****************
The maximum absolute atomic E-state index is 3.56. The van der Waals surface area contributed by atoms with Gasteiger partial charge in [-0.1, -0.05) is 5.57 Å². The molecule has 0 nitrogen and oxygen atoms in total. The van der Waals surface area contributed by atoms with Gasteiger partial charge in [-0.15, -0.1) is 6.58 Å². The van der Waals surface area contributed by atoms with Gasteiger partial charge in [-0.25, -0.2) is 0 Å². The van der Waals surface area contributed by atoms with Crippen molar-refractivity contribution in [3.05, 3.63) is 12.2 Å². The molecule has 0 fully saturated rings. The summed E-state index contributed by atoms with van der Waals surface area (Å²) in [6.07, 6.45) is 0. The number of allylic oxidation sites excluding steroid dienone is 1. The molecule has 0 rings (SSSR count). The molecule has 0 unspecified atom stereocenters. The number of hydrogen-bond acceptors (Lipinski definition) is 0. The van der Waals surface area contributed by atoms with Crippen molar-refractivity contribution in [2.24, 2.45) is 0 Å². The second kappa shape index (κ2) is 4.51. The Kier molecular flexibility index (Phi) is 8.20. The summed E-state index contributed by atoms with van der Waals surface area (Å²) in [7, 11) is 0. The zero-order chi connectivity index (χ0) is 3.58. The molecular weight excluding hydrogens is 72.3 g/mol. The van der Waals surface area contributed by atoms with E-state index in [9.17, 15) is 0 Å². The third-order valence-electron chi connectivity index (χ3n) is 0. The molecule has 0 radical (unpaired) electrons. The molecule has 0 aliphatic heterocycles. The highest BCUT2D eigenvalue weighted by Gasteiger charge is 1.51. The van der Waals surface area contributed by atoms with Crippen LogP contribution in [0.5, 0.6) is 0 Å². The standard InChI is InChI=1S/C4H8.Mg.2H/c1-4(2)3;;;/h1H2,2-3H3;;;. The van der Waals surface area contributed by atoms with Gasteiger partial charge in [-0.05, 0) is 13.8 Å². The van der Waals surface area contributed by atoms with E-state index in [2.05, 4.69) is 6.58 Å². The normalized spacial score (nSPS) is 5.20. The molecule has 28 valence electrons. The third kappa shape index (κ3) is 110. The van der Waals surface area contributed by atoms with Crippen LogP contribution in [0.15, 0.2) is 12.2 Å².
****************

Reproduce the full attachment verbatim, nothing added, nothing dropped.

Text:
The maximum absolute atomic E-state index is 3.56. The van der Waals surface area contributed by atoms with Gasteiger partial charge in [-0.1, -0.05) is 5.57 Å². The molecule has 0 nitrogen and oxygen atoms in total. The van der Waals surface area contributed by atoms with Gasteiger partial charge in [-0.15, -0.1) is 6.58 Å². The van der Waals surface area contributed by atoms with Gasteiger partial charge in [-0.25, -0.2) is 0 Å². The van der Waals surface area contributed by atoms with Crippen molar-refractivity contribution in [3.05, 3.63) is 12.2 Å². The molecule has 0 fully saturated rings. The summed E-state index contributed by atoms with van der Waals surface area (Å²) in [6.07, 6.45) is 0. The number of allylic oxidation sites excluding steroid dienone is 1. The molecule has 0 rings (SSSR count). The molecule has 0 unspecified atom stereocenters. The number of hydrogen-bond acceptors (Lipinski definition) is 0. The van der Waals surface area contributed by atoms with Crippen molar-refractivity contribution in [2.24, 2.45) is 0 Å². The second kappa shape index (κ2) is 4.51. The Kier molecular flexibility index (Phi) is 8.20. The summed E-state index contributed by atoms with van der Waals surface area (Å²) in [7, 11) is 0. The zero-order chi connectivity index (χ0) is 3.58. The molecular weight excluding hydrogens is 72.3 g/mol. The van der Waals surface area contributed by atoms with E-state index in [9.17, 15) is 0 Å². The third-order valence-electron chi connectivity index (χ3n) is 0. The molecule has 0 radical (unpaired) electrons. The molecule has 0 aliphatic heterocycles. The highest BCUT2D eigenvalue weighted by Gasteiger charge is 1.51. The van der Waals surface area contributed by atoms with Crippen LogP contribution in [0.5, 0.6) is 0 Å². The standard InChI is InChI=1S/C4H8.Mg.2H/c1-4(2)3;;;/h1H2,2-3H3;;;. The van der Waals surface area contributed by atoms with Gasteiger partial charge in [-0.05, 0) is 13.8 Å². The van der Waals surface area contributed by atoms with E-state index in [2.05, 4.69) is 6.58 Å². The normalized spacial score (nSPS) is 5.20. The molecule has 28 valence electrons. The third kappa shape index (κ3) is 110. The van der Waals surface area contributed by atoms with Crippen LogP contribution in [0.15, 0.2) is 12.2 Å².